Before starting the chemotherapy, 59 patients (41.0 %; 95% confidence interval (CI)) already had anemia. In most cases, the anemia was mild, but seven patients (4.8%; 95% CI) had anemia of moderate or higher severity. During chemotherapy, 82 patients (56.9%; 95% CI) retained an Hb level of 12 gr/dL or above. Surprisingly, although the prevalence of anemia showed a slight increase after the chemotherapy, the severity of anemia decreased after the treatment as the number of patients with grade II anemia declined from 7 patients (4.8%) pre-chemotherapy to 5 patients (3.5%). Repeated measures analysis showed that the hemoglobin levels were not significantly different before, after and during the treatment (P = 0.69).

Table 2 compares the prevalence of anaemia in various subgroups. There were not any significant differences regarding the prevalence of anemia among various subgroups based on age, BMI, menstruation status, concomitant disease, number of chemotherapy cycles and the type of chemotherapy regimens.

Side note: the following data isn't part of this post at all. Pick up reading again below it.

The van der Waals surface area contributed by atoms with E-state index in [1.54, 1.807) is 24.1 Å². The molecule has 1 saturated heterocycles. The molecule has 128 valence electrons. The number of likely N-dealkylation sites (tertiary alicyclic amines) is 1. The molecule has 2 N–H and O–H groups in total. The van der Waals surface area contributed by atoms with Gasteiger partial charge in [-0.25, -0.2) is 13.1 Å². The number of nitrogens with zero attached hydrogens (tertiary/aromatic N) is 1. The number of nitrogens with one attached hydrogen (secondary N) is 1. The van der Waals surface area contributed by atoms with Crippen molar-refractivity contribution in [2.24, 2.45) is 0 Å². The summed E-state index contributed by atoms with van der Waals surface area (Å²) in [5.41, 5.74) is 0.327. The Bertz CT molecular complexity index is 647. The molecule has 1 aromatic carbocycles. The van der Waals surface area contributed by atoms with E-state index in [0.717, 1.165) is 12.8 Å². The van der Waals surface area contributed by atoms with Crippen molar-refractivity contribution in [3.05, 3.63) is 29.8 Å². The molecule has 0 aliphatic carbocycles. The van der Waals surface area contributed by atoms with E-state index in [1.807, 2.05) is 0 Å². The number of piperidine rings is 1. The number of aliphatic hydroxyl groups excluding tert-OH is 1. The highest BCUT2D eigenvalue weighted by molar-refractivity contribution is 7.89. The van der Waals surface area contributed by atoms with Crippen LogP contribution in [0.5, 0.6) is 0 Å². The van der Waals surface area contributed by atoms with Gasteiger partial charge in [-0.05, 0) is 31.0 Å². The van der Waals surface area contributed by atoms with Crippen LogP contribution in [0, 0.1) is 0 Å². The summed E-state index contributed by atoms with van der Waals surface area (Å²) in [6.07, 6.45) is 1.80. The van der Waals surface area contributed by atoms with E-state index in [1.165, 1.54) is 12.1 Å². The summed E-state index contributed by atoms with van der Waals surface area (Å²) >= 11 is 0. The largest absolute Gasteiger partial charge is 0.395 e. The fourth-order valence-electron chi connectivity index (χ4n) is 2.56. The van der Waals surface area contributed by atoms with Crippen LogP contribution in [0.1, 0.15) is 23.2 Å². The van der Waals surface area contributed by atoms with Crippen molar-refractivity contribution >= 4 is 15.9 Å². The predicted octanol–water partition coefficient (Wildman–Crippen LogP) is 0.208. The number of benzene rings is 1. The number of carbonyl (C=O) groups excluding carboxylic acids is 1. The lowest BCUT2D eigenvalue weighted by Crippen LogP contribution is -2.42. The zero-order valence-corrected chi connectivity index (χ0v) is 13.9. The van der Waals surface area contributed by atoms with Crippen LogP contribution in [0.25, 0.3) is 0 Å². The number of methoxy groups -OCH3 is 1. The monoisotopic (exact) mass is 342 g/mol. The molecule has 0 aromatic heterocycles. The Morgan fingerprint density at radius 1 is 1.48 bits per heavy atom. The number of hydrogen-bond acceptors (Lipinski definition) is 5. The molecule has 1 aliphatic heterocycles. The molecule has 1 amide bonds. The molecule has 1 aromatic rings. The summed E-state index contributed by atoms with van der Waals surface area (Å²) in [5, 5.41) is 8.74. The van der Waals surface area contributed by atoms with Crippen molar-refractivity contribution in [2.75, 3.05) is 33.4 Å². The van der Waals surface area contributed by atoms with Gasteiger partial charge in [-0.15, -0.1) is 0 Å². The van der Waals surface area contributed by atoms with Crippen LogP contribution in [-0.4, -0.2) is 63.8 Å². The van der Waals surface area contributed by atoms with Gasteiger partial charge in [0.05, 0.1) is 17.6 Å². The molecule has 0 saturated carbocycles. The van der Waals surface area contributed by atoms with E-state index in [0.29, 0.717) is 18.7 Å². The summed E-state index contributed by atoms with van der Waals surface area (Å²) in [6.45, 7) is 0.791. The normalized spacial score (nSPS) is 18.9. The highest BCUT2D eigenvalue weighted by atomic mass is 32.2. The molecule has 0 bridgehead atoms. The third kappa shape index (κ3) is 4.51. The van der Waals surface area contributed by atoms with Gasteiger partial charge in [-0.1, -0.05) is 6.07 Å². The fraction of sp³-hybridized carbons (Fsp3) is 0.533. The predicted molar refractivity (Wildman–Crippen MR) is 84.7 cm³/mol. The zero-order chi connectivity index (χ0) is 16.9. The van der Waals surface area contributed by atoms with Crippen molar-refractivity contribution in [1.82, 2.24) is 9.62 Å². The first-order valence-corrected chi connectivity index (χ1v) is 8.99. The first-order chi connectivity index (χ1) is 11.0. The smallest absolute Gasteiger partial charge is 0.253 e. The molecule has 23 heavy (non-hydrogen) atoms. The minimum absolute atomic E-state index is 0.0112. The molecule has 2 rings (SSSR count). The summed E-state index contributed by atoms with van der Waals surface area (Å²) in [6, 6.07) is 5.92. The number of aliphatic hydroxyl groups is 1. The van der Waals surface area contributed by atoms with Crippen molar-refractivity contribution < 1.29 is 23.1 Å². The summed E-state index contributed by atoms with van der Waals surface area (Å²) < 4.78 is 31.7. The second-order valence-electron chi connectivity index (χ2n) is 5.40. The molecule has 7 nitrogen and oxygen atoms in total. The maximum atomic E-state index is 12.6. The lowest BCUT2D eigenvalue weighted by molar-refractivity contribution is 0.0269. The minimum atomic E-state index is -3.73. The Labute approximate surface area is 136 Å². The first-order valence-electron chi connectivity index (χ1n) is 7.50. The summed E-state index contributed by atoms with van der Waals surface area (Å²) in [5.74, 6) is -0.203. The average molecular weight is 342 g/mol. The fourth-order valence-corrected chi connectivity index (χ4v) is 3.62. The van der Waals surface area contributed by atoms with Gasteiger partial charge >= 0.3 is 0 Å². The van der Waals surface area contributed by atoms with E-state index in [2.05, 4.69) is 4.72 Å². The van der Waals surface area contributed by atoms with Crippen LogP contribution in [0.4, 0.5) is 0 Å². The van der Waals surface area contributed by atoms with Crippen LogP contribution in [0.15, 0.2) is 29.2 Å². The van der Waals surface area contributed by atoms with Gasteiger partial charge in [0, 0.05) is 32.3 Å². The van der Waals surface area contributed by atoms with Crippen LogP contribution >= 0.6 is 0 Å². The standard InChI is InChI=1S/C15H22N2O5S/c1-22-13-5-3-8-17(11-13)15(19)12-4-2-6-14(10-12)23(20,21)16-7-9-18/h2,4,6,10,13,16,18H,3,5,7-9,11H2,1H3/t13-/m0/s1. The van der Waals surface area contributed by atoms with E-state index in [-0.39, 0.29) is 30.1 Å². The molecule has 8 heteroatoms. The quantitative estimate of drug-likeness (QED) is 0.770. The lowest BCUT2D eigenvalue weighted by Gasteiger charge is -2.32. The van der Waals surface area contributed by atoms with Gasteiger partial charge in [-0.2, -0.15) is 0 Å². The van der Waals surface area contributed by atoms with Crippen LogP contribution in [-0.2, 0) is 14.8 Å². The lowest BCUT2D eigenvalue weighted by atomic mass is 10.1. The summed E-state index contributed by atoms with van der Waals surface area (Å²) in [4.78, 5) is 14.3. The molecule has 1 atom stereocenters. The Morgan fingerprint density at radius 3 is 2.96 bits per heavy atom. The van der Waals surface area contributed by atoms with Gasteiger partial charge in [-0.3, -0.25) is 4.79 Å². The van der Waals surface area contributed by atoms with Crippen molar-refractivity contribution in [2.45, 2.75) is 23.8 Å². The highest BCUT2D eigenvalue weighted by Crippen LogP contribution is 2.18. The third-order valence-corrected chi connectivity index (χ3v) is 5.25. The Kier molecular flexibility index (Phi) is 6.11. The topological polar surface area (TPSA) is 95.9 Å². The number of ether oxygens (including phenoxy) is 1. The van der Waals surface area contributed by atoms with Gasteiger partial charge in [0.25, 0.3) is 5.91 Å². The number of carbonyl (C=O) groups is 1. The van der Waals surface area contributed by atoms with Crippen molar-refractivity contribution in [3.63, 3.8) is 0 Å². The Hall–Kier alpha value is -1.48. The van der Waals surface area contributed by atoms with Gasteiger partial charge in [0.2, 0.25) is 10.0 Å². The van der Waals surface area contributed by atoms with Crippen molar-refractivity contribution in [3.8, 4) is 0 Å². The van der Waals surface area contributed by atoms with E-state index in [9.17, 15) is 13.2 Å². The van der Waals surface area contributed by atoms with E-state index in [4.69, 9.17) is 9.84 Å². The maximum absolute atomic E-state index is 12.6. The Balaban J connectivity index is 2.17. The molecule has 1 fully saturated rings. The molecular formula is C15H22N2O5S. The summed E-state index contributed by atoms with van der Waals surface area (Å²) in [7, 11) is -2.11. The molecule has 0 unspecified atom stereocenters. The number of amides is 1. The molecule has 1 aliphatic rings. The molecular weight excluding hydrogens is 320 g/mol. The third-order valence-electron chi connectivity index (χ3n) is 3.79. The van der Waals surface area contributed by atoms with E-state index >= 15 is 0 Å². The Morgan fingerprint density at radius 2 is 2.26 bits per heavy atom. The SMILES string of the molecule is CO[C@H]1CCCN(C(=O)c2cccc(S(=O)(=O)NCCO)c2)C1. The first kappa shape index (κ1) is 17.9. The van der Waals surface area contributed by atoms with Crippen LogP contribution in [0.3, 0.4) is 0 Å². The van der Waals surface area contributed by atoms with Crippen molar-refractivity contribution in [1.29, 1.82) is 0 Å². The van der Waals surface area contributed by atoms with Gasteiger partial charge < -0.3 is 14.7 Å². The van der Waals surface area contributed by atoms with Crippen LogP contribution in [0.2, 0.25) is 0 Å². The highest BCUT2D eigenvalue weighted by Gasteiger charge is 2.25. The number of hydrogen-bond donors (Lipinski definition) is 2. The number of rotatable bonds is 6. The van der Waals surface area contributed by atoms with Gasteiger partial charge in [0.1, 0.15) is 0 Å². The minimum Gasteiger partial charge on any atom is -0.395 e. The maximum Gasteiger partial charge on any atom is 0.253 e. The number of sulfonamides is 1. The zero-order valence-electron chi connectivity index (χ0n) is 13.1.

Table 2. Post-Chemotherapy Prevalence of Anemia Categorized by Different Parametersa,b
Variable/SubgroupsPost-Chemotherapy AnemiaP Value
Age, y0.656
25 - 356 (37.5)
35 - 4518 (43.9)
45 - 5523 (41.8)
55 - 659 (39.1)
65 - 756 (66.7)
BMI, kg/m20.108
< 2518 (47.4)
25- 3030 (50.0)
> 3014 (30.4)
Menstrual status0.92
Premenopausal24 (44.4)
Perimenopausal17 (40.5)
Postmenopausal21 (43.8)
Stage of the tumor (T)0.01
T 10
T 216 (34.8)
T 329 (56.9)
Chemotherapy0.095
CAF22 (46.8)
CMF11 (26.8)
AC+ Docetaxel12 (52.2)
AC+ Paclitaxel11 (61.1)
Other treatment6 (40.0)
Cycles of chemotherapy0.135
6 cycles34 (38.2)
8 cycles28 (50.9)

Abbreviation: BMI, body mass index.

aValues are expressed as No. (%).

Chi-square test was used and P values under 0.05 were considered as statistically significant.